GoCertify Wishes You an Air-Conditioned Labor Day
Salutations from all of us at GoCertify. It's a regular ol' Monday for most of the world. Here in the United States, however, where GoCertify HQ is located, a great many people are kicking back and taking it easy in honor of the, um, hard work, ingenuity, and diligence of the legions of honest laborers whose energetic zeal built America from the ground up.
We will return to normal operations on Tuesday. Until then, however, we're making an effort to keep things hopping around this joint by presenting a short Labor Day-themed quiz. We know, we know: Who could have predicted this? We're nothing if not creatures of habit around here.
Past Labor Day quizzes have dealt with people and events actually connected to the history of labor in the United States. We're returning to that groove this year — after taking a minor detour into the cinema and Labor Day last year — with a quiz about the U.S. Secretary of Labor, the individual who advises the President about labor policy in the United States.
1) What year did the first U.S. Secretary of Labor take office?
2) Which president appointed the first U.S. Secretary of Labor?
3) How many of the (so far) 29 individuals to serve as U.S. Secretary of Labor were named William?
4) How many of the (so far) 29 individuals to serve as U.S. Secretary of Labor have been women?
5) Who is, to date, the longest-tenured U.S. Secretary of Labor?
6) Who is, to date, the most briefly-tenured U.S. Secretary of Labor?
7) Who is, to date, the only U.S. Secretary of Labor to hold office under three different presidents?
8) Which two women each served as U.S. Secretary of Labor to one president and U.S. Secretary of Transportation to a different president?
9) Where does the U.S. Secretary of Labor stand in the line of presidential succession?
10) How many living individuals are there who formerly served as U.S. Secretary of Labor?
1) 1913. The first U.S. Secretary of Labor was Scottish immigrant William B. Wilson, who began working in Pennsylvania coal mines at age 9 and became secretary of the local miner's union at age 14.
2) Woodrow Wilson. The U.S. Department of Labor was created in 1913 by dividing the then-nascent U.S. Department of Commerce and Labor (established in 1903) in two and giving each new department a cabinet-level secretary.
3) Five. In addition to the aforementioned William Wilson, four other Williams have led the Department of Labor: William N. Doak (under Herbert Hoover), William W. Wirtz (under Lyndon B. Johnson), William Usery Jr. (under Gerald Ford), and William Emerson Brock III (under Ronald Reagan). Two of them chose not to use "William" publicly, with Wirtz preferring to go by "W. Willard," and Brock taking a shine to the more folksy "Bill."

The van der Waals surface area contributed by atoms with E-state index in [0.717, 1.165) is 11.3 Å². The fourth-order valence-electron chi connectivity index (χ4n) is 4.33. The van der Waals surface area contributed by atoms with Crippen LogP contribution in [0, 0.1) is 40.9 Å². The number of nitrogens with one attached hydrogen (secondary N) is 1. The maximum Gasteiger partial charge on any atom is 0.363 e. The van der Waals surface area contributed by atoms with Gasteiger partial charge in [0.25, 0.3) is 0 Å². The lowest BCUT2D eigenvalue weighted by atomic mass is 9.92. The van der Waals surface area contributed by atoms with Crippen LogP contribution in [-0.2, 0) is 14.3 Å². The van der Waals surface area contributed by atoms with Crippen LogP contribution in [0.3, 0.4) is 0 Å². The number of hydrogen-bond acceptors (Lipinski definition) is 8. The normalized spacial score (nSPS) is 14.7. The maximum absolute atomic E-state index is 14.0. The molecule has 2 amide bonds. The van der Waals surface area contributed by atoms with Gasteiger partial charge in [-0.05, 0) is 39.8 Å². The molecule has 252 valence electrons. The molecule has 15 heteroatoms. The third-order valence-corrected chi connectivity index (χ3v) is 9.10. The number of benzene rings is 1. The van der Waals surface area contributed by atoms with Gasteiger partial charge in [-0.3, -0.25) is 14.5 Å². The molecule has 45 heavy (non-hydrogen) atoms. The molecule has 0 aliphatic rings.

4) Seven. The seven ladies to lead the Department of Labor (so far) Frances Perkins (under Franklin D. Roosevelt and Harry Truman), Anne Dore McLaughlin (under Ronald Reagan), Elizabeth Dole and Lynn M. Martin (both under George H.W. Bush), Alexis Herman (under Bill Clinton), Elaine Chao (under George W. Bush), and Hilda Solis (under Barack Obama).
5) Frances Perkins. The aforementioned Perkins was appointed by Franklin D. Roosevelt and served for 12 years and four months, covering all four of Roosevelt's terms and remaining in office briefly following the death of Roosevelt to advise Harry Truman. Perkins was the both first woman to serve as a cabinet secretary and the first to lead the Department of Labor.
6) Martin P. Durkin. Durkin, a Democrat appointed by a Republican president (Dwight D. Eisenhower), resigned after serving for just 199 days, largely on account of his failure to secure reform of the Taft-Hartley Act.
7) James J. Davis. "Iron Puddler" Davis, only the second person ever to serve as Secretary of Labor, remained in office during the entire presidencies of both Warren G. Harding and Calvin Coolidge, as well working for a year with Herbert Hoover.
8) Elizabeth Dole and Elaine Chao. Dole served as Secretary of Transportation to Ronald Reagan before serving as Secretary of Labor to George H.W. Bush, while Chao served as Secretary of Labor to George W. Bush before serving as Secretary of Transportation to Donald J. Trump.
9) Eleventh. The positions ahead of Secretary of Labor are (in order) Vice President, Speaker of the House of Representatives, President pro tempore of the Senate, Secretary of State, Secretary of the Treasury, Secretary of Defense, Attorney General, Secretary of the Interior, Secretary of Agriculture, and Secretary of Commerce.
10) 11. The oldest still-living former U.S. Secretary of Labor is Ray Marshall, who was appointed by Jimmy Carter. The youngest still-living former U.S. Secretary of Labor is Alexander Acosta, who was appointed by Donald J. Trump.